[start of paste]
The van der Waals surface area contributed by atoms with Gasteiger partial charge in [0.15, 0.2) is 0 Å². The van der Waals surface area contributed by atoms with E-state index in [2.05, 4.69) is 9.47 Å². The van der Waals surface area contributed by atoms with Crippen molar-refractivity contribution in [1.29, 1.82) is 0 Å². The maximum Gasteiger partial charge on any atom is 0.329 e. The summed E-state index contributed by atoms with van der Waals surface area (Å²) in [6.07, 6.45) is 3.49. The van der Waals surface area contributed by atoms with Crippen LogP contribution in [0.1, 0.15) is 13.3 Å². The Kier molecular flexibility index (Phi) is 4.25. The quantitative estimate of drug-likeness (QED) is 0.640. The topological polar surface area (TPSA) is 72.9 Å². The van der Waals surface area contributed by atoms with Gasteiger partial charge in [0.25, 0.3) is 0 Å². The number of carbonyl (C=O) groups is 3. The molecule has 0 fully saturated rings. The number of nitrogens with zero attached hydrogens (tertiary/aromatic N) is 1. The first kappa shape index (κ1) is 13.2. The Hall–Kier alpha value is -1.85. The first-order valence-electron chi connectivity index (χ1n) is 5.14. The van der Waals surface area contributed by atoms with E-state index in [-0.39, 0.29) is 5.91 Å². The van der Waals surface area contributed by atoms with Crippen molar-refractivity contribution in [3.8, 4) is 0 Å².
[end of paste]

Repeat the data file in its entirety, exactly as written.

The van der Waals surface area contributed by atoms with Gasteiger partial charge in [0.15, 0.2) is 0 Å². The van der Waals surface area contributed by atoms with E-state index in [2.05, 4.69) is 9.47 Å². The van der Waals surface area contributed by atoms with Crippen molar-refractivity contribution in [1.29, 1.82) is 0 Å². The maximum Gasteiger partial charge on any atom is 0.329 e. The summed E-state index contributed by atoms with van der Waals surface area (Å²) in [6.07, 6.45) is 3.49. The van der Waals surface area contributed by atoms with Crippen LogP contribution in [0.1, 0.15) is 13.3 Å². The Kier molecular flexibility index (Phi) is 4.25. The quantitative estimate of drug-likeness (QED) is 0.640. The topological polar surface area (TPSA) is 72.9 Å². The van der Waals surface area contributed by atoms with Gasteiger partial charge in [0.25, 0.3) is 0 Å². The number of carbonyl (C=O) groups is 3. The molecule has 0 fully saturated rings. The number of nitrogens with zero attached hydrogens (tertiary/aromatic N) is 1. The first kappa shape index (κ1) is 13.2. The Hall–Kier alpha value is -1.85. The first-order valence-electron chi connectivity index (χ1n) is 5.14. The van der Waals surface area contributed by atoms with E-state index in [-0.39, 0.29) is 5.91 Å². The van der Waals surface area contributed by atoms with Crippen molar-refractivity contribution in [3.8, 4) is 0 Å².